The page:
Understanding: Music Clubs #1 – Janet Jackson, Celine Dion

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IV) Estimating

A) Janet Jackson

Often quoted as one of the most under-certified artist ever, Janet Jackson enjoyed tremendous sales at BMG Music Club. The list below.

Year Album Certified Units (Cert. Date) – SoundscanBMG
1986 Control 5,000,000 (10/26/1989) – 505,000883,000
1989 Rhythm Nation 1814 6,000,000 (11/19/1992) – 1,389,0001,100,000
1993 Janet. 6,000,000 (04/12/1994) – 7,041,000860,000
1995 Design Of A Decade 2,000,000 (12/18/1995) – 2,439,0001,480,000
1997 The Velvet Rope 3,000,000 (01/15/1999) – 3,237,000420,000
2001 All For You 2,000,000 (05/18/2001) – 3,109,000100,000

As you can easily notice, all her albums have been certified at the end of their initial run and then never audited again. Also, her sales at BMG Club are quite massive with her biggest albums being released at the perfect timing. Assuming similar, if not bigger sales, from Columbia House, would led us to very high estimates for all those albums. Once again, that’s a huge trap.

A key element is that from 1991 Janet Jackson moved from A&M to Virgin label. Both Control and Rhythm Nation 1814 as well as the compilation Design Of A Decade were available on both, BMG and Columbia Clubs. This being said, Virgin policy about Clubs was pretty different. Checking in details the BMG Top 100 list, we notice two of her albums are concerned by an asterix:
63. Janet Jackson – Janet. (Virgin) (860,000 units) *
95. Janet Jackson – The Velvet Rope (Virgin) (420,000 units) *

* Items that were at one time apart of a Special Promotion, sales restricted titles available for a limited time due to popular demand.

In the same original article, BMG stated “other Jackson title’s include “All For You,” (100,000 units sold and issued under contractual agreement)“. Also, when we check Columbia House full catalog from 1997, only three Janet Jackson albums appear, the three ones released by A&M:

139501 : $16.98 : JANET JACKSON : DESIGN OF A DECADE: 1986-1996
343319 : $15.98 : JANET JACKSON : CONTROL
388918 : $15.98 : JANET JACKSON : RHYTHM NATION 1814

The reason is quite simple, in early 1995 Virgin decided to drop its agreement with Columbia House, along with Geffen and MCA, later that year they also failed to renew their contract with BMG Music Club. This is the reason why unlike other labels, Virgin never fully audited his artists after 1994 RIAA rules change – others like Tina Turner or Mike Oldfield are in the same case – because they were going to quit them. With those new facts highlighted, Janet Jackson certifications make much more sense:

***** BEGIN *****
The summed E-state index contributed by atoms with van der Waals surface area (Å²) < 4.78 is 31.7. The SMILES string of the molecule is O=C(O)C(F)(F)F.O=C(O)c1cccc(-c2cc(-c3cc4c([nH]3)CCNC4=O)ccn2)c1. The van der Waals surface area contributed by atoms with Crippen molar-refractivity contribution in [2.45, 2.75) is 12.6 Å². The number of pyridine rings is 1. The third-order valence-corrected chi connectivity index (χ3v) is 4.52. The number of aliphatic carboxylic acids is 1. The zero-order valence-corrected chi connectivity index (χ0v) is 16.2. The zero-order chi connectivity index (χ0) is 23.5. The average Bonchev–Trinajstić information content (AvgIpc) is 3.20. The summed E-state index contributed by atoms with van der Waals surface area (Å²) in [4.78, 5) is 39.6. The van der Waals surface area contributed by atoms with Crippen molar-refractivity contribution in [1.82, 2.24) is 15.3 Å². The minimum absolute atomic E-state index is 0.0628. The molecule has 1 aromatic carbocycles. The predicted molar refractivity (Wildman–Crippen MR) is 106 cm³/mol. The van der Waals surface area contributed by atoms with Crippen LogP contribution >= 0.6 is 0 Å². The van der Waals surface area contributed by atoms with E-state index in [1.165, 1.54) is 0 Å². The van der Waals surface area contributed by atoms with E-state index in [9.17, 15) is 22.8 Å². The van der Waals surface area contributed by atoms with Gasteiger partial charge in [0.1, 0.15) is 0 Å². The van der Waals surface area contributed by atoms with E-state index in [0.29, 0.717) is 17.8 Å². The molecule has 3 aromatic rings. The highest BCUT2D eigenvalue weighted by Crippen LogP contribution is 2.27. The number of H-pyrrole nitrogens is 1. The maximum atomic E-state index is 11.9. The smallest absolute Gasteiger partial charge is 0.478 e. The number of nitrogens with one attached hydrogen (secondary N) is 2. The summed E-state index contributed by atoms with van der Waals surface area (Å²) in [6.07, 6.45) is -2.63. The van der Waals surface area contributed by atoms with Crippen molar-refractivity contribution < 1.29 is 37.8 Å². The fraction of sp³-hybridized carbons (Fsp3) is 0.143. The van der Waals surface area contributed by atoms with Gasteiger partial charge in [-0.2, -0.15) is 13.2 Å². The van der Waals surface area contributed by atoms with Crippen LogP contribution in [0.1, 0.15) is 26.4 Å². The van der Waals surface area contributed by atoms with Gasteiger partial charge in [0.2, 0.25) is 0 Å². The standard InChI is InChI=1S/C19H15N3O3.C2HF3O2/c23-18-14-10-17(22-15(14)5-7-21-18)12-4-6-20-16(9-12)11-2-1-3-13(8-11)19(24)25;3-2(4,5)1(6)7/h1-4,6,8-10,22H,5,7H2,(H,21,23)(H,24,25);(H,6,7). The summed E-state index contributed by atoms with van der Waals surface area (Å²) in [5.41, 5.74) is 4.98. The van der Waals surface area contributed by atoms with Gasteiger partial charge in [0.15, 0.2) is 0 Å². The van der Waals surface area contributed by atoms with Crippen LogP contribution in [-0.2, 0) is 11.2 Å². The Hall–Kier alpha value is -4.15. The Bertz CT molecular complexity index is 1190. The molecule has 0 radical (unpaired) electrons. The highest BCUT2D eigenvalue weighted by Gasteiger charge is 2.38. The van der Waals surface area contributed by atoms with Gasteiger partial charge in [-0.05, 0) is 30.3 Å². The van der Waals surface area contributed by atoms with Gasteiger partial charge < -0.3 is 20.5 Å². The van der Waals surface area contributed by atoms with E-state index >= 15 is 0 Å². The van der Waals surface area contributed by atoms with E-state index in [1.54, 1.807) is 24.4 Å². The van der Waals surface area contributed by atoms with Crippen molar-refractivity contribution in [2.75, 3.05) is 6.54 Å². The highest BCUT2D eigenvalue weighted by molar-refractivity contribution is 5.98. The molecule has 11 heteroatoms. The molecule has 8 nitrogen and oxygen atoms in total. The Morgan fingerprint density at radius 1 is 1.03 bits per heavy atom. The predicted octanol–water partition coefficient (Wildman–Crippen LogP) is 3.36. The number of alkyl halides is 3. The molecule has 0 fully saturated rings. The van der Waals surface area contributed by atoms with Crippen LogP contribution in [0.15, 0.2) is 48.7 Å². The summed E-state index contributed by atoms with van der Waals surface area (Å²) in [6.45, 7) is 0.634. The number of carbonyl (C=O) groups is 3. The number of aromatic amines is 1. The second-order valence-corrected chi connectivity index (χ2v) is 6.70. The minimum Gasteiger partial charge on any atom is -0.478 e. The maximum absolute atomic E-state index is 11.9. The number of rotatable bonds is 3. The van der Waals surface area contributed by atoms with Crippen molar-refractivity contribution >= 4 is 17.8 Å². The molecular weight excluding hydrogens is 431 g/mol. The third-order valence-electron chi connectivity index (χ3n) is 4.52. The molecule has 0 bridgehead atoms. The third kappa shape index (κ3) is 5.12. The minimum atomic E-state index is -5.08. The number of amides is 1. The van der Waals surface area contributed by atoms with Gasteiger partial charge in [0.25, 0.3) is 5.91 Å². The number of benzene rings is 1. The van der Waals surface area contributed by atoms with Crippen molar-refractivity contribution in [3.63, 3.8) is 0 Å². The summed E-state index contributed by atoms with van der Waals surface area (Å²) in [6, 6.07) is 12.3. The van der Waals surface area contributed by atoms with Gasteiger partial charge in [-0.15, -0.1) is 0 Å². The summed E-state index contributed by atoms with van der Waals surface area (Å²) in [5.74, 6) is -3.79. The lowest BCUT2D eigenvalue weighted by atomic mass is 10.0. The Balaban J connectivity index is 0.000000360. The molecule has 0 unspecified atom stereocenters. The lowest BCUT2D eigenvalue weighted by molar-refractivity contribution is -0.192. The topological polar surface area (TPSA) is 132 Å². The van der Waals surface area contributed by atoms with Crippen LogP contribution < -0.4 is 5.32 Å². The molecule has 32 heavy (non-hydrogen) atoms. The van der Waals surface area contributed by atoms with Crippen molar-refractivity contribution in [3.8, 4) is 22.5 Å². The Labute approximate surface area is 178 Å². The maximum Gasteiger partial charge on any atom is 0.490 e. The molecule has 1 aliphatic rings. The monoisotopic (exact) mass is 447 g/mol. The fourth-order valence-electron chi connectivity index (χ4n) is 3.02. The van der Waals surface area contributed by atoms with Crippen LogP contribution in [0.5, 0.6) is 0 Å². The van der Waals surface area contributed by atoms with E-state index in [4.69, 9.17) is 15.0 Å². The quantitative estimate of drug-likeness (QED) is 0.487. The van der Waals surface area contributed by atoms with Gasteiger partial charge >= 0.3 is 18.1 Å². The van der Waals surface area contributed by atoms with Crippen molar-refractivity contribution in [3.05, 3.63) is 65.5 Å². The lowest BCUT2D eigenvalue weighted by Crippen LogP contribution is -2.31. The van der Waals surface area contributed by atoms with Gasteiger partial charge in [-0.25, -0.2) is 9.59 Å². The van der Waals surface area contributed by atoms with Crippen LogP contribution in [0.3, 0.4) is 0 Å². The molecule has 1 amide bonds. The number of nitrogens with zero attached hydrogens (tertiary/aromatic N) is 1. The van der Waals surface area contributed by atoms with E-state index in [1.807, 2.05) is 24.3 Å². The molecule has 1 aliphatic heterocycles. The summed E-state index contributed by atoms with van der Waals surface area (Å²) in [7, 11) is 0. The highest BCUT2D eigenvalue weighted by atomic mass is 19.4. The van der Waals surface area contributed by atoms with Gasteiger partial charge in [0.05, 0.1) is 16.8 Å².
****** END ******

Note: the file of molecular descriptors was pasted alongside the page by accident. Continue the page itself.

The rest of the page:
Year Album Certified Units (Cert. Date) – SoundscanBMG
1986 Control 5,000,000 (10/26/1989) – 505,000883,000
1989 Rhythm Nation 1814 6,000,000 (11/19/1992) – 1,389,0001,100,000
1995 Design Of A Decade 2,000,000 (12/18/1995) – 2,439,0001,480,000

One can hardly argue those certifications are up to date giving available facts. Still, on their audit programs, labels always separated current albums and catalog albums. Current albums are certified very, very regularly, almost automatically, what happened for those three albums. Time to time, labels audit their deep catalog records to update them. In this case yet as Janet Jackson is no more a A&M artist, she was most likely out of their audit lists.

Sales-wise, those albums are also not good contenders for strong sales at Columbia House despite their availability with a target audience way too young for the Club standards in the 80s. Rhythm Nation 1814 still was pictured for its debut on Clubs in January 1990 but was already moved to standard listings by the next month. Similarly, even when it was incredibly hot in January 1987, Control was barely included among listins.

1993 Janet. 6,000,000 (04/12/1994) – 7,041,000860,000
1997 The Velvet Rope 3,000,000 (01/15/1999) – 3,237,000420,000
2001 All For You 2,000,000 (05/18/2001) – 3,109,000100,000